I attended LDI this week, and as usual it was a great time. Lots of great people and gear. For those who were unable to attend, here is a totally subjective list of my top things of interest. Perhaps interestingly, all three products feature networking. All are announced, none are yet released.
Any tool that truly helps me troubleshoot a system is going to win my heart. This is exactly that. The DMXcat-E takes all of the functionality from the DMXcat and adds so much more. Networking functions including pinging, sACN and Arnet viewing and sending, POE voltage analysis, and is already prepped for future use with RDMnet included. Other functions include cable testing (DMX and RJ45), SMPTE LTC read, MIDI read, a light, a buzzer (for when you misplace it) and USB C charging. A battery life of 17 hours on a single charge round this out to be my new “I refuse to do another load in without it” tool. Shipping is expected in April and the cost is supposed to be $650.
ETC Eos Expansion Processor
Oooooooh, y’all! This is gonna be huge. Up to now, Eos has only been able to have one console, regardless of how many are on the network, calculate all of the DMX outputs. When the 3.3 software gets released, that will no longer be true. The data is a little vague since they are still testing limits of the systems, but we will now be able to distribute processing across multiple devices. Classic consoles are excluded, but even the little IonXE will get the ability to increase output via the EEP- the Eos Expansion Processor. Each unit unlocks 24 universes and was deliberately created to be priced “lower than a console”. If you already own an Apex Processor Unit, you will be able to combine multiple together into one session. In my works, I’m already running 60 universes of data fairly often, so this is a big deal. The software and hardware is in alpha testing, so hopefully 6-9 months from now, we will get to unlock new possibilities!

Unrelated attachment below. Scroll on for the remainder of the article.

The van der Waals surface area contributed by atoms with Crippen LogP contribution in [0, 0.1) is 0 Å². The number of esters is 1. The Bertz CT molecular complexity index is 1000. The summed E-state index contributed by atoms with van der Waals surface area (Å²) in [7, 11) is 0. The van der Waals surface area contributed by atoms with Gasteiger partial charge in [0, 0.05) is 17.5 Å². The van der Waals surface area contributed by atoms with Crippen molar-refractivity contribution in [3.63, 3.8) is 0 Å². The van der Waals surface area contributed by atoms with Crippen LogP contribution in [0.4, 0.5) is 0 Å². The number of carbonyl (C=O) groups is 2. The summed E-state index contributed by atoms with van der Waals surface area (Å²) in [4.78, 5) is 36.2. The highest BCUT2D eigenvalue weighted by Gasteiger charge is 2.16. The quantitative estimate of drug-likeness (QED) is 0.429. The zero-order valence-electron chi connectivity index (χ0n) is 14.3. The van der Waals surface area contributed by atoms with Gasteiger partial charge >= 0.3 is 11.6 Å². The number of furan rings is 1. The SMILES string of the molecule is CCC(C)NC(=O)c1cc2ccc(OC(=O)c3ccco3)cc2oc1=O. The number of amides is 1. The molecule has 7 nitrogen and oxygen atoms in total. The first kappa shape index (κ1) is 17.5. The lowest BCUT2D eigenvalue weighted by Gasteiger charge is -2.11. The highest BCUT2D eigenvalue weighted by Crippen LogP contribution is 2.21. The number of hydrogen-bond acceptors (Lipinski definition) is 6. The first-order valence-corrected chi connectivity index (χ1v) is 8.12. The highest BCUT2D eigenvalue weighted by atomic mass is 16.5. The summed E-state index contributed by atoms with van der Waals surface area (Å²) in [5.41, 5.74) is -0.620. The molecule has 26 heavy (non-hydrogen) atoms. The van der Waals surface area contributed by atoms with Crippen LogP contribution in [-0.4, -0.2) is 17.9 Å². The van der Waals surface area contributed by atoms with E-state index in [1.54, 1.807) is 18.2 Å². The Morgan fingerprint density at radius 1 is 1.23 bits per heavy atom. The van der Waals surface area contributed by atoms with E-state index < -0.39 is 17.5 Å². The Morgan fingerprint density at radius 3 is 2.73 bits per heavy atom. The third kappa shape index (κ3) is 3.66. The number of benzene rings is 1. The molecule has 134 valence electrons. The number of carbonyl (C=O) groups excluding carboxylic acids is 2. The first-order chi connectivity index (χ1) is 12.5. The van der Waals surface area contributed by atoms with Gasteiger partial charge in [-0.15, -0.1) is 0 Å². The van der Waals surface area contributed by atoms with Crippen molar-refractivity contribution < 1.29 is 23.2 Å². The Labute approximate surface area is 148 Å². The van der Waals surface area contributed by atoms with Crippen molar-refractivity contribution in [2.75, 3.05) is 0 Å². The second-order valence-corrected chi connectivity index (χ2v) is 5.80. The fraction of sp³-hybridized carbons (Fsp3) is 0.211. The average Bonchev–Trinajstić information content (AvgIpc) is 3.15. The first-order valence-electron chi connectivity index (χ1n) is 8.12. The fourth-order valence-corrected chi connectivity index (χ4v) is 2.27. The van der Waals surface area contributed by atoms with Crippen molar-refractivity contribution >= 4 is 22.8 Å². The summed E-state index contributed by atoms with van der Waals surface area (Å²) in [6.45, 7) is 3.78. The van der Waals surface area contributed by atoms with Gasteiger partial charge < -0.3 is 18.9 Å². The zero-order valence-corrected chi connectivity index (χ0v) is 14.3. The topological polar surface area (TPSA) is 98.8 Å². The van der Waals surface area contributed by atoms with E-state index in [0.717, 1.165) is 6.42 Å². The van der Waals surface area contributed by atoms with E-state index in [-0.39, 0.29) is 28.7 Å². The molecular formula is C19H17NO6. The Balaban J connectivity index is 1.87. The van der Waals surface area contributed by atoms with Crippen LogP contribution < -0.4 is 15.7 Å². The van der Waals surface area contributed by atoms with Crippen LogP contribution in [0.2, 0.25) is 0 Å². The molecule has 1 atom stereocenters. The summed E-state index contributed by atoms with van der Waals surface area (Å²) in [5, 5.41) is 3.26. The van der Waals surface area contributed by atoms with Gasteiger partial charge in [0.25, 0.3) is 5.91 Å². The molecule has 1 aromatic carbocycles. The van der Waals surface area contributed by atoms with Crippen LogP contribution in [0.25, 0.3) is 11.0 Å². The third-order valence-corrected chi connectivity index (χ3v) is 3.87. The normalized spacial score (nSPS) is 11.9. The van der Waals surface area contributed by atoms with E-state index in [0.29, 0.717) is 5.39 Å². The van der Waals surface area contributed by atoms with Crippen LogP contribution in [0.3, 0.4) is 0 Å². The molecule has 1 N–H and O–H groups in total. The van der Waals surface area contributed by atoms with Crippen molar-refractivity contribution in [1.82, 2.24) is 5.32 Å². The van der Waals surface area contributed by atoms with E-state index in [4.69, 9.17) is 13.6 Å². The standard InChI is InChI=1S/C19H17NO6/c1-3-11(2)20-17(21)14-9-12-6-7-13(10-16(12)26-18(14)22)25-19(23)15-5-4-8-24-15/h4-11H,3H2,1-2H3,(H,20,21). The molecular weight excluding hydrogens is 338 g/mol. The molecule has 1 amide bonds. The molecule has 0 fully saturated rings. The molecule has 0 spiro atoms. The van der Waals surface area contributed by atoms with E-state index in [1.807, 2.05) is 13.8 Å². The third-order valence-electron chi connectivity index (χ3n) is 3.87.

Netron NS8 and NS8 IP
For what feels like an eternity, entertainment network switches have been only for the top 1%. No more. Built from the ground up (including the chip design) for entertainment protocols, these switches are easy to configure, robust and cost effective. Reported to start at $600 with the IP65 variant coming in at $800, this gives strong networking switches to a much wider range of entertainment people. And best of all, when you call in for tech support for your switches, entertainment people will be on the other end of the call. No more starting by explaining what sACN is and how it uses/misuses multicast. They’ll already know. Reported to be released in the second quarter of 2024, I literally can’t wait.
I hope you enjoyed my very brief list of my top things from LDI. If you were there, or were checking out the product release emails, let me know what you are most excited for in the comments.